NHL’s 1st pick in ’81, Hall of Famer
Dale Hawerchuk, a hockey phenom who became the face of the Winnipeg Jets en route to the Hall of Fame, has died at the age of 57 after a battle with cancer.
The Ontario Hockey League’s Barrie Colts, a team Mr. Hawerchuk coached, confirmed the death on Twitter on Tuesday.
“After an incredibly brave and difficult battle with cancer, our dad has passed away. My family is so proud of him and the way he fought. #HawerchukStrong,” Eric Hawerchuk, one of Dale’s sons, wrote on Twitter.
A teenage star, Mr. Hawerchuk was drafted first overall by the Jets in 1981. He went on to play nine seasons in Winnipeg and five in Buffalo before finishing up his distinguished 16-year NHL career with stints in St. Louis and Philadelphia.
Mr. Hawerchuk had 518 goals and 1,409 points in 1,188 regular-season games. He added 30 more goals and 99 assists in 97 playoff games.
“The National Hockey League mourns the passing of Dale Hawerchuk, an instant and enduring star who captured the hearts of two hockey-loving cities, represented his country with class and distinction, and is one of the most decorated players in our game’s history,” NHL Commissioner Gary Bettman said in a statement.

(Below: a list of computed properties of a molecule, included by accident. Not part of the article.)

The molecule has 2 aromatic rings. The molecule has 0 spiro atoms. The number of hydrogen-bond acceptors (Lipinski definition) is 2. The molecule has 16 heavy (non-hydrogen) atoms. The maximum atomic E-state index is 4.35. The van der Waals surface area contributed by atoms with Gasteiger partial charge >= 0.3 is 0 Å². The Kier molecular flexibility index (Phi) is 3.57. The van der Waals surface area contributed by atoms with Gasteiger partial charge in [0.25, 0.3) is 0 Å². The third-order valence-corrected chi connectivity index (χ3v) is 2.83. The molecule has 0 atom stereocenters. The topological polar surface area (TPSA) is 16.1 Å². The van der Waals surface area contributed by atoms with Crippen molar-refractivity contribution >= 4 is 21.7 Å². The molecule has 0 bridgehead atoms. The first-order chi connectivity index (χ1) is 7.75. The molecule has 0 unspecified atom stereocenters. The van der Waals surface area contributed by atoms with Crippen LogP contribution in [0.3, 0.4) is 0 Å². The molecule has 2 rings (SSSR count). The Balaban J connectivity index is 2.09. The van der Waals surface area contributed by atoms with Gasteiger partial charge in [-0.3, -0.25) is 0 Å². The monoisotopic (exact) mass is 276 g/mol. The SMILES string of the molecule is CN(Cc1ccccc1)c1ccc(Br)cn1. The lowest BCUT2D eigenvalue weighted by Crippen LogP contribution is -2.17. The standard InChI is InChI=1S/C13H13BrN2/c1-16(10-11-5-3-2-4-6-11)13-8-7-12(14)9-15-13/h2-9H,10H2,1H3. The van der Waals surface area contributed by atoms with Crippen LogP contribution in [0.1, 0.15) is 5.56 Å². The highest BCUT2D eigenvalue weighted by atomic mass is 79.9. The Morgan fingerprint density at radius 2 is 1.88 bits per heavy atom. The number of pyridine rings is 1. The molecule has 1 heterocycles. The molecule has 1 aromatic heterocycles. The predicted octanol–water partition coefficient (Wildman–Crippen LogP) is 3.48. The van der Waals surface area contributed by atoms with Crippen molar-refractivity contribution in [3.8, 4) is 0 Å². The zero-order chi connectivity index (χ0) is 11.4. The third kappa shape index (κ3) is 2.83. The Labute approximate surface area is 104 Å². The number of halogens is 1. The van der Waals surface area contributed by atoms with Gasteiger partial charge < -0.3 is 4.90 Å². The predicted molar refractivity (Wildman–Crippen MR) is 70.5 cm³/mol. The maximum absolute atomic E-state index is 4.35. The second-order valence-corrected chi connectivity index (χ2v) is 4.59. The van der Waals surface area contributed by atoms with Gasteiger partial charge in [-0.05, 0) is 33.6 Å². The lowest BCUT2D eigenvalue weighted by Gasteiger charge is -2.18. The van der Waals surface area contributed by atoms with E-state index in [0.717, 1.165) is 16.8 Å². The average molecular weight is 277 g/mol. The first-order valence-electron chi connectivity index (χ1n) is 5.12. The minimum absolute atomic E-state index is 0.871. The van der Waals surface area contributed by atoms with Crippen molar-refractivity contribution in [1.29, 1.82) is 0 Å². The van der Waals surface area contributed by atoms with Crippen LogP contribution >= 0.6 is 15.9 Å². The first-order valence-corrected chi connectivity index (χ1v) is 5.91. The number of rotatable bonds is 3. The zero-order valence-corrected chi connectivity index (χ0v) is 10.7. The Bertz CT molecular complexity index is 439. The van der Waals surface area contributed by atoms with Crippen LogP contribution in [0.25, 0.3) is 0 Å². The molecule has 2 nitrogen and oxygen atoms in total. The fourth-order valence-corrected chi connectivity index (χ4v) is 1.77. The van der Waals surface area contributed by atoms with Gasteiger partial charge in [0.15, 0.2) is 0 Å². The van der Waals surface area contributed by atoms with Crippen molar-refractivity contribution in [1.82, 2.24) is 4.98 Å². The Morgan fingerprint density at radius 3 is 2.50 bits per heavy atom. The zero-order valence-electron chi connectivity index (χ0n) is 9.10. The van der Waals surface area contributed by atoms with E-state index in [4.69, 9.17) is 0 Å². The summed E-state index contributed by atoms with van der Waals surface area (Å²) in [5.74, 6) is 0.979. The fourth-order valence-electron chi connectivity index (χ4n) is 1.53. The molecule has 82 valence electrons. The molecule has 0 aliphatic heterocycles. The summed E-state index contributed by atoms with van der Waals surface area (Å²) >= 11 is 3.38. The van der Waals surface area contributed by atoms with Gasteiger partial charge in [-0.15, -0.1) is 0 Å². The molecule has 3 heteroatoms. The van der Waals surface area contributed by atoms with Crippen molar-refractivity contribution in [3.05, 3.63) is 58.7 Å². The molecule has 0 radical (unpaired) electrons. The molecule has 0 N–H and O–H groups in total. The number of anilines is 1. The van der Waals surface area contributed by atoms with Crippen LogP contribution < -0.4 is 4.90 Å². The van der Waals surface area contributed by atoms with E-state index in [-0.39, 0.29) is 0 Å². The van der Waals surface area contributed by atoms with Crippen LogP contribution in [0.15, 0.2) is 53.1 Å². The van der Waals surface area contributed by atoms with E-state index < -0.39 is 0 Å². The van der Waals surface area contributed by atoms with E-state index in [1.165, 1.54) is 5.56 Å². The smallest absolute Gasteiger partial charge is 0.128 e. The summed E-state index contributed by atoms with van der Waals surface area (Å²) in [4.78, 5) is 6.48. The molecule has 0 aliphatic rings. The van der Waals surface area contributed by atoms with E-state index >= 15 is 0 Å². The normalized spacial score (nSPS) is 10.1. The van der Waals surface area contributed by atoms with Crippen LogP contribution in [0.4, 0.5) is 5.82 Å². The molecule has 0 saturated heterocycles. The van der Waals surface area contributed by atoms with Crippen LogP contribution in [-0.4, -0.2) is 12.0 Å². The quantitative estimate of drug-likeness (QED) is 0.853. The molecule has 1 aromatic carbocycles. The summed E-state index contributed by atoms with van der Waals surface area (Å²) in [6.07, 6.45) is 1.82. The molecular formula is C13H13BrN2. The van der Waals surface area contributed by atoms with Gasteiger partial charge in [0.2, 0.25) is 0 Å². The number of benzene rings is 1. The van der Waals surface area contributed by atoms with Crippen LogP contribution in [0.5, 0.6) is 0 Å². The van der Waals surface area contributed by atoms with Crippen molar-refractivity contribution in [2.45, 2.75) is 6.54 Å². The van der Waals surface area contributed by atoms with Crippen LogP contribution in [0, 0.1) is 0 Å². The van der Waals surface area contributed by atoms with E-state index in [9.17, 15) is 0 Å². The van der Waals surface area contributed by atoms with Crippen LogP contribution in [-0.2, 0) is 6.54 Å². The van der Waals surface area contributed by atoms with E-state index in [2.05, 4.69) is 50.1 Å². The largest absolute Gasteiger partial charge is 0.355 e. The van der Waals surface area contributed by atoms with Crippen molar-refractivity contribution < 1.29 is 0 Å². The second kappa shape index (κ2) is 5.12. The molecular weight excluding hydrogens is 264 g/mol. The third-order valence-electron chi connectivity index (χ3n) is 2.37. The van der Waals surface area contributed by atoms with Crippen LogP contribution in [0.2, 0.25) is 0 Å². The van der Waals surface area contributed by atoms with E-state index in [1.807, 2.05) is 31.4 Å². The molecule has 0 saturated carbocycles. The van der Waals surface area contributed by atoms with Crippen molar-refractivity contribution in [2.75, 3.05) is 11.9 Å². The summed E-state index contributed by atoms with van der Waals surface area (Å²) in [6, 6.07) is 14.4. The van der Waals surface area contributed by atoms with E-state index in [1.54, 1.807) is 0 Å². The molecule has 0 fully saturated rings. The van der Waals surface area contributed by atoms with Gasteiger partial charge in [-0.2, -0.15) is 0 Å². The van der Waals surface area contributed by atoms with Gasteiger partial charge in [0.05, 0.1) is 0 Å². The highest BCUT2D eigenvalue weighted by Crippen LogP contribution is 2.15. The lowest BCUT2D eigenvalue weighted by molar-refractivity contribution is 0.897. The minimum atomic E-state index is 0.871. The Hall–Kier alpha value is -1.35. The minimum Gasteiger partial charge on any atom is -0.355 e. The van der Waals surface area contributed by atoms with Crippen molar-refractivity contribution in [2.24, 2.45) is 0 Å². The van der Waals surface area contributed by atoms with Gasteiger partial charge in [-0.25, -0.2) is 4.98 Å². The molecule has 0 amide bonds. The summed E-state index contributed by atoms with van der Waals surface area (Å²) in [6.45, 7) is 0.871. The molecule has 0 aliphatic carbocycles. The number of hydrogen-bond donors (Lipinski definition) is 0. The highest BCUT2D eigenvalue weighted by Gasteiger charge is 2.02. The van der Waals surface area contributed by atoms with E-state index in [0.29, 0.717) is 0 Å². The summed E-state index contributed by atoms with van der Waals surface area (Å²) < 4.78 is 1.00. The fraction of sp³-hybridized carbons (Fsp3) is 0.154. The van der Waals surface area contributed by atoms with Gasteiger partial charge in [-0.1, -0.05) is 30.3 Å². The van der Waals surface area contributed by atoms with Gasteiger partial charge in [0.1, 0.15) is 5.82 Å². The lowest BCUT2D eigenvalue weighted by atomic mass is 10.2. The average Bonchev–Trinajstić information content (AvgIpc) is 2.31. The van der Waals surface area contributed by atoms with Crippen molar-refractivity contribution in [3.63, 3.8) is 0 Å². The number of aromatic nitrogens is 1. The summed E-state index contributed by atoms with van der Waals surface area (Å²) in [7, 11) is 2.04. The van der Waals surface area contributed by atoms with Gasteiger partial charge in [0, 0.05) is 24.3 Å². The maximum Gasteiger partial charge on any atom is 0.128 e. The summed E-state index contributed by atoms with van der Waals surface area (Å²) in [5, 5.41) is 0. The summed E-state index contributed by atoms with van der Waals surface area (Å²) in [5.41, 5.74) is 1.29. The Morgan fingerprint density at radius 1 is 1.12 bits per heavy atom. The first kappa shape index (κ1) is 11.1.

At 5-feet-11 and 190 pounds, Mr. Hawerchuk wasn’t blessed with size or blistering speed. But the five-time All-Star had a knack of getting to loose pucks and then creating something out of nothing. Mr. Hawerchuk could breeze past opponents and knew what to do when he neared the goal.
Mr. Hawerchuk had been battling stomach cancer. In September 2019, he took a leave of absence from coaching the Colts to undergo chemotherapy treatment.
“For some reason the Lord put me in this kind of fight and I’m ready to fight it,” he told Canada’s TSN in October 2019. “I want to live to tell the story.”
Eric Hawerchuk said in July on Twitter that the cancer had returned after his dad completed chemotherapy in April.
Born April 4, 1963, in Toronto, Mr. Hawerchuk grew up in nearby Oshawa, getting his first pair of skates at age 2 and playing competitively at 4. He was the youngest player in NHL history to reach 100 points, a record broken by Sidney Crosby in 2006.